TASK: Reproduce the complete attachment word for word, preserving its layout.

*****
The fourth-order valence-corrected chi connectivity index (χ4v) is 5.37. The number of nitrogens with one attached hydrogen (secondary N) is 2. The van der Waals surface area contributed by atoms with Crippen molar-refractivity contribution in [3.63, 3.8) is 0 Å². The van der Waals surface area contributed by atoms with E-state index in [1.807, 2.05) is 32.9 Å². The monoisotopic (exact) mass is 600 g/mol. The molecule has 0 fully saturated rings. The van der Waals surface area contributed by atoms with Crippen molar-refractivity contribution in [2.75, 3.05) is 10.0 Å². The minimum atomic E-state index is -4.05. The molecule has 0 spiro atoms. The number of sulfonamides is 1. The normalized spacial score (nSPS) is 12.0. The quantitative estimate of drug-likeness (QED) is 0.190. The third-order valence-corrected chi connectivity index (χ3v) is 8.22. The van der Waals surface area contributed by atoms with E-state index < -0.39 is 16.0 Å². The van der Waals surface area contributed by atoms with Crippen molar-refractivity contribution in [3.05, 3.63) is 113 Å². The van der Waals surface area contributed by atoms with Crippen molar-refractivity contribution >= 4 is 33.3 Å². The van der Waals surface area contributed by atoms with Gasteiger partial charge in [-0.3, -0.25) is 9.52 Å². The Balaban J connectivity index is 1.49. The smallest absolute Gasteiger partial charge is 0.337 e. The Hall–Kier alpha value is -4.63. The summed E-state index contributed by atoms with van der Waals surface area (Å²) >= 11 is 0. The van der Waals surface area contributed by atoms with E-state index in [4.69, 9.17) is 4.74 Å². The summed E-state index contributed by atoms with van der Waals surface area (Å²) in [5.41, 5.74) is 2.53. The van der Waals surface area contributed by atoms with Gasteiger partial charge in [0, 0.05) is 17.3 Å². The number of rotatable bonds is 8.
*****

The fourth-order valence-corrected chi connectivity index (χ4v) is 5.37. The number of nitrogens with one attached hydrogen (secondary N) is 2. The van der Waals surface area contributed by atoms with Crippen molar-refractivity contribution in [3.63, 3.8) is 0 Å². The van der Waals surface area contributed by atoms with E-state index in [1.807, 2.05) is 32.9 Å². The monoisotopic (exact) mass is 600 g/mol. The molecule has 0 fully saturated rings. The van der Waals surface area contributed by atoms with Crippen molar-refractivity contribution in [2.75, 3.05) is 10.0 Å². The minimum atomic E-state index is -4.05. The molecule has 0 spiro atoms. The number of sulfonamides is 1. The normalized spacial score (nSPS) is 12.0. The quantitative estimate of drug-likeness (QED) is 0.190. The third-order valence-corrected chi connectivity index (χ3v) is 8.22. The van der Waals surface area contributed by atoms with E-state index < -0.39 is 16.0 Å². The van der Waals surface area contributed by atoms with Crippen molar-refractivity contribution in [3.05, 3.63) is 113 Å². The van der Waals surface area contributed by atoms with Crippen molar-refractivity contribution >= 4 is 33.3 Å². The van der Waals surface area contributed by atoms with Gasteiger partial charge in [-0.3, -0.25) is 9.52 Å². The Balaban J connectivity index is 1.49. The smallest absolute Gasteiger partial charge is 0.337 e. The Hall–Kier alpha value is -4.63. The summed E-state index contributed by atoms with van der Waals surface area (Å²) >= 11 is 0. The van der Waals surface area contributed by atoms with E-state index in [4.69, 9.17) is 4.74 Å². The summed E-state index contributed by atoms with van der Waals surface area (Å²) in [5.41, 5.74) is 2.53. The van der Waals surface area contributed by atoms with Gasteiger partial charge in [0, 0.05) is 17.3 Å². The number of rotatable bonds is 8.